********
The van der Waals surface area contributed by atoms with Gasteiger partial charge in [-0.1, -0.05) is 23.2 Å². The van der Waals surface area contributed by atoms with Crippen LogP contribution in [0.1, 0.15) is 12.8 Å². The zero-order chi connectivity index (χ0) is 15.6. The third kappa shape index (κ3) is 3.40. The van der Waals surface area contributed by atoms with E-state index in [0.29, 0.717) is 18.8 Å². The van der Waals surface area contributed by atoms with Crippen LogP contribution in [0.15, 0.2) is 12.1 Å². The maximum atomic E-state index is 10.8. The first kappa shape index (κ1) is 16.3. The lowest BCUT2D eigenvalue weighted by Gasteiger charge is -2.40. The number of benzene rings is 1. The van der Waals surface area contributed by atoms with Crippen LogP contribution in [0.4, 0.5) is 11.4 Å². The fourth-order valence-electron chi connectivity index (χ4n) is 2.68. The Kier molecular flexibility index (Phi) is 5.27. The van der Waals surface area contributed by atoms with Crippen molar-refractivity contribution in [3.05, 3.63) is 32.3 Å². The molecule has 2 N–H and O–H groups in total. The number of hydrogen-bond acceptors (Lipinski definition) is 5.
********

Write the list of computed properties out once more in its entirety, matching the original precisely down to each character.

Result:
The van der Waals surface area contributed by atoms with Gasteiger partial charge in [-0.1, -0.05) is 23.2 Å². The van der Waals surface area contributed by atoms with Crippen LogP contribution in [0.1, 0.15) is 12.8 Å². The zero-order chi connectivity index (χ0) is 15.6. The third kappa shape index (κ3) is 3.40. The van der Waals surface area contributed by atoms with E-state index in [0.29, 0.717) is 18.8 Å². The van der Waals surface area contributed by atoms with Crippen LogP contribution in [0.15, 0.2) is 12.1 Å². The maximum atomic E-state index is 10.8. The first kappa shape index (κ1) is 16.3. The lowest BCUT2D eigenvalue weighted by Gasteiger charge is -2.40. The number of benzene rings is 1. The van der Waals surface area contributed by atoms with Crippen LogP contribution in [0.4, 0.5) is 11.4 Å². The fourth-order valence-electron chi connectivity index (χ4n) is 2.68. The Kier molecular flexibility index (Phi) is 5.27. The van der Waals surface area contributed by atoms with Crippen molar-refractivity contribution in [3.05, 3.63) is 32.3 Å². The molecule has 2 N–H and O–H groups in total. The number of hydrogen-bond acceptors (Lipinski definition) is 5.